I’m six months into my first pregnancy. What I’ve learned so far about practicing while pregnant can be summed up with the following: a) there are no rules, but b) consistency really, truly helps and c) it is an undeniably fascinating thing to have a human growing inside your body.
If you are not familiar with the Ashtanga system, then the ethos within which I’ve operated for a number of years is worth outlining. Practice is always in the morning. Six days per week except for new and full moon days, on which you take rest. Saturdays are for castor oil baths. Every day you do the practice that your teacher has given to you. No skipping postures. If you have moved beyond primary series, on Fridays you go back to primary series only. No practice during the first three days of menstruation. But on the subject of pregnancy? Some say don’t practice at all. Some say do a very light practice. Some say do whatever you feel like doing.
Wait, what? One of the things I’ve always loved about the system is that it eliminates the guesswork on a very basic level (“What poses should I do today?”) so you are free to examine your mind, your reactions, your physical way of interacting with the world in a way that is so much more interesting than “Should I do backbends or twists?” Suddenly I was faced with this blank page, this choose-your-own-adventure practice without page numbers to refer to.
There is a freedom in choosing what to do and a freedom in not having to choose, and I was so accustomed to the latter that the former was, frankly, a little scary. But, there I was. I gave myself some structure: I would keep up the schedule of practice (every morning except Saturdays and moon days), but the format would be different. I experimented with what worked and what didn’t, and was surprised on both counts. Early on, backbends felt horrible, like my stomach muscles were going to split apart. I eased off (but I won’t lie: I resented it. I did not sign on for losing my backbends). I was also surprised by how quickly something would change. Case in point: from week 17 to week 18, I got my backbends back.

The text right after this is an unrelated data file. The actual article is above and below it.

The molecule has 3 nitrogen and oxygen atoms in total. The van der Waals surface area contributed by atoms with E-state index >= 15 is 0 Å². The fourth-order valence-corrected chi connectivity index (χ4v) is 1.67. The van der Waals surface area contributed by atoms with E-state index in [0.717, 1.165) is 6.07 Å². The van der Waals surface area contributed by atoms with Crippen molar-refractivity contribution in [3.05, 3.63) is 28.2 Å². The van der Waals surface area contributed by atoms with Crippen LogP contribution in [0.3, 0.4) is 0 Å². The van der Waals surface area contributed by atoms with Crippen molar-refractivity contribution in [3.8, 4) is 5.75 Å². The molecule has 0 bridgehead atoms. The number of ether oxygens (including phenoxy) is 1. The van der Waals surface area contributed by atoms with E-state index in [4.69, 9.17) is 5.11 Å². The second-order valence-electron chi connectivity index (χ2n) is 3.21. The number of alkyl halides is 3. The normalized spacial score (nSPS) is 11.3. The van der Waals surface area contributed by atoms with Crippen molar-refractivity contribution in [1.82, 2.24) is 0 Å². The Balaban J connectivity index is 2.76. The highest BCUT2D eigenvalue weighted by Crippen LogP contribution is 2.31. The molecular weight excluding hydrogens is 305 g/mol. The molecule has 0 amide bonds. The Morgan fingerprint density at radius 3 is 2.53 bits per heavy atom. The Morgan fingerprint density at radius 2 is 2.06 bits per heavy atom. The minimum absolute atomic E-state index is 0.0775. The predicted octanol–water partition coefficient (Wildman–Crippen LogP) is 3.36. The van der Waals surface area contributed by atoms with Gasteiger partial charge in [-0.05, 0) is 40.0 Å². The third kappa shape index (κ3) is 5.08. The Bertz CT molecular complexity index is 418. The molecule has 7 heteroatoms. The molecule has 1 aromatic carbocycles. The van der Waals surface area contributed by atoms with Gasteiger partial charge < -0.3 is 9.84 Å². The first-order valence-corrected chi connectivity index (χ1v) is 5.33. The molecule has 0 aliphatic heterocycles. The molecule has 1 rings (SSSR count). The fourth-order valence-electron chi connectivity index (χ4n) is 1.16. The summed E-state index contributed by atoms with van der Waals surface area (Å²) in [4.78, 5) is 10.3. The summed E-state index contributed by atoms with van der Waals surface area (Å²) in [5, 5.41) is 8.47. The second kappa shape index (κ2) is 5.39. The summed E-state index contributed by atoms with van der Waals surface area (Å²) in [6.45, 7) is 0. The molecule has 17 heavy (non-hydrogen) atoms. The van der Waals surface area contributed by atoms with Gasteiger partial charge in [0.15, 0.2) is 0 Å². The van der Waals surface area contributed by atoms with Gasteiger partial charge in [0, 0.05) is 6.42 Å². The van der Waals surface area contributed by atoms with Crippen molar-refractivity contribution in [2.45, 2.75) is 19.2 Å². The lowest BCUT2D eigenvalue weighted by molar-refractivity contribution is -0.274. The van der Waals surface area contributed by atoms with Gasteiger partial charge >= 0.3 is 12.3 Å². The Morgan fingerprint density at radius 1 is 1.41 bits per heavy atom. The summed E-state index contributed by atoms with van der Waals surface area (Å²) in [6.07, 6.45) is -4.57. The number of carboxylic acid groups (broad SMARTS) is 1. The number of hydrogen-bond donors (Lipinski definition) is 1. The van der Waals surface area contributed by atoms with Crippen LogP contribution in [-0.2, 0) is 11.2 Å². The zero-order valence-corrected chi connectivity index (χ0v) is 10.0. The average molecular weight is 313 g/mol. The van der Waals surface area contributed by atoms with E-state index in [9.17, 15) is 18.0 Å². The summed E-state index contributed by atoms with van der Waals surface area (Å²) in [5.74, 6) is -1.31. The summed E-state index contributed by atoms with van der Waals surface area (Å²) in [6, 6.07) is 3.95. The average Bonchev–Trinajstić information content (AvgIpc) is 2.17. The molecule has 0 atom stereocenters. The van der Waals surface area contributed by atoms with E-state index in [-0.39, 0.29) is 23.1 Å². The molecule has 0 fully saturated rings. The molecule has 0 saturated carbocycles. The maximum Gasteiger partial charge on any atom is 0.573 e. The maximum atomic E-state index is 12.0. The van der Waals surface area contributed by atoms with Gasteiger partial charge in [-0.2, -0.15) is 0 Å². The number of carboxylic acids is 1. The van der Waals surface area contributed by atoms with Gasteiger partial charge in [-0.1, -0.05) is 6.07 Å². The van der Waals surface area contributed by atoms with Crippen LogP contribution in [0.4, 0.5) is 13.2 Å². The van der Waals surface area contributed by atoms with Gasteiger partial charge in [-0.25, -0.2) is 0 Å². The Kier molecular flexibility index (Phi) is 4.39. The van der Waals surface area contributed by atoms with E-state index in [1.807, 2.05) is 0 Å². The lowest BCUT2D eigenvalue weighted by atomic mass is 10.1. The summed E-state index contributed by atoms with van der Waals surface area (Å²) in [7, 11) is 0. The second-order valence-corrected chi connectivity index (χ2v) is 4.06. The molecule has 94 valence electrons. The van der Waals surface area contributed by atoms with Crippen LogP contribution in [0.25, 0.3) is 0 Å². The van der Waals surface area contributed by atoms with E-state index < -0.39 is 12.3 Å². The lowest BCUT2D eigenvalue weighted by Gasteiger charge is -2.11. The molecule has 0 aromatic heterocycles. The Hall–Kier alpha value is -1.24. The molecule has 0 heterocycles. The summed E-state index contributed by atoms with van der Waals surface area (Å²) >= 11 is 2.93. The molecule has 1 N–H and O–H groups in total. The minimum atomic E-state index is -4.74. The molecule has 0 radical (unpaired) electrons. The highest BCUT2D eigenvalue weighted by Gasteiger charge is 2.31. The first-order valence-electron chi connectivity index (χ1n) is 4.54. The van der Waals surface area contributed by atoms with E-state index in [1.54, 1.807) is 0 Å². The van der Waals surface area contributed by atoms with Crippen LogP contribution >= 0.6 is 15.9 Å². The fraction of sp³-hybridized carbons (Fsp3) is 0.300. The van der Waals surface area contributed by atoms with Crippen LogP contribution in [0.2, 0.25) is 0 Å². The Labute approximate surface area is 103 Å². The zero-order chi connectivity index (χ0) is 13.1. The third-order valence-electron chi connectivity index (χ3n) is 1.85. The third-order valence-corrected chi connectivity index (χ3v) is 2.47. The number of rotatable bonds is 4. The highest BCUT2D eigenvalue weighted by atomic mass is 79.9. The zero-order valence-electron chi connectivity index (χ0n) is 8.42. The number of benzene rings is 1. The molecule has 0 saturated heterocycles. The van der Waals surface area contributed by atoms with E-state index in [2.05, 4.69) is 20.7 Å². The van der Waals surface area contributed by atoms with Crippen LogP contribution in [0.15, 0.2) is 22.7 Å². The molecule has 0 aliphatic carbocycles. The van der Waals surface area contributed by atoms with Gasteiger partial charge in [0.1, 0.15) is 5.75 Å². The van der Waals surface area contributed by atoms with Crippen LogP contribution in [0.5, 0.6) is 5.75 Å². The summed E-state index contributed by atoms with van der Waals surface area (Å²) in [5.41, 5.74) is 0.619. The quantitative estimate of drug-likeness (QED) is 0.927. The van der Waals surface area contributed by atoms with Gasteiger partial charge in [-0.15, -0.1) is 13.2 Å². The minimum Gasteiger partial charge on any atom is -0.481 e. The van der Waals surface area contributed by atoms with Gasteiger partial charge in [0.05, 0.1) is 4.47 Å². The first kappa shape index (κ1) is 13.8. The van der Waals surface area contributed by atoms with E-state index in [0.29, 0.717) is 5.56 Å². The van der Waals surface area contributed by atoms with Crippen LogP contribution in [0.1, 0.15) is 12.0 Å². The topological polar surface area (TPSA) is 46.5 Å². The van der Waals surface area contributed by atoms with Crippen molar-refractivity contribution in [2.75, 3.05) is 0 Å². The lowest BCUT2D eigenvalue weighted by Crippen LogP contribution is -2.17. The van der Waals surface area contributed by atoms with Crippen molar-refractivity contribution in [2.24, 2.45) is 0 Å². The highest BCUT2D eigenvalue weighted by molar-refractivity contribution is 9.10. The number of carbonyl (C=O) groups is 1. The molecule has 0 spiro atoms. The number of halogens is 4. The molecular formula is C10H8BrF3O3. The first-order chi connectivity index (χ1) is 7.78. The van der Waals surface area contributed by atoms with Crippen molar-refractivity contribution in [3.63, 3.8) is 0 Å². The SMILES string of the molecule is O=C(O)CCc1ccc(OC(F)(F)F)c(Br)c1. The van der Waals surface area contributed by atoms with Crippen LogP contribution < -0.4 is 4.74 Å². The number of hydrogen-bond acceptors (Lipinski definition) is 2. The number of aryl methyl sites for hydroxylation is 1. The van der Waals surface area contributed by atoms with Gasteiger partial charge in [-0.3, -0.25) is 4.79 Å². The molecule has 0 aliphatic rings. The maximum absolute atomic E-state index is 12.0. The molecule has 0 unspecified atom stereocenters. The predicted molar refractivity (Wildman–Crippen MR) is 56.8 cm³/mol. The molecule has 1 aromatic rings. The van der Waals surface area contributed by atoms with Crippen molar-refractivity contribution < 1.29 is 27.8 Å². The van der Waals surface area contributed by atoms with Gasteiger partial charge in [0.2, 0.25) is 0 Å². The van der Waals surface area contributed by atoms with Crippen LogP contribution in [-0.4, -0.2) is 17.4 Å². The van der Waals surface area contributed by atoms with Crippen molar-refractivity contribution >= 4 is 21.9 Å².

What has not surprised me, though, is that the routine of daily practice has been so immensely valuable. Getting on the mat every day (at 4:30am these days, so I guess I’m preparing for those 3am feedings) has been a gift for my state of mind, whether the actual physical practice was half an hour of child’s pose (yep, there were some of those in the first trimester), or sun salutations and standing poses, or intermediate series with modifications. Because ultimately what we’re all doing on the mat is loads more than making shapes, so in the course of a lifelong practice, changing up the shapes for nine months is a drop in the bucket. And the coolest part of this? I know I have a little yogi inside me; the first time I felt him move was in savasana, at 12 weeks. And the first time I felt him kick repeatedly was while I was meditating, at 18 weeks. He’s already taking advantage of “quiet time” to make some noise.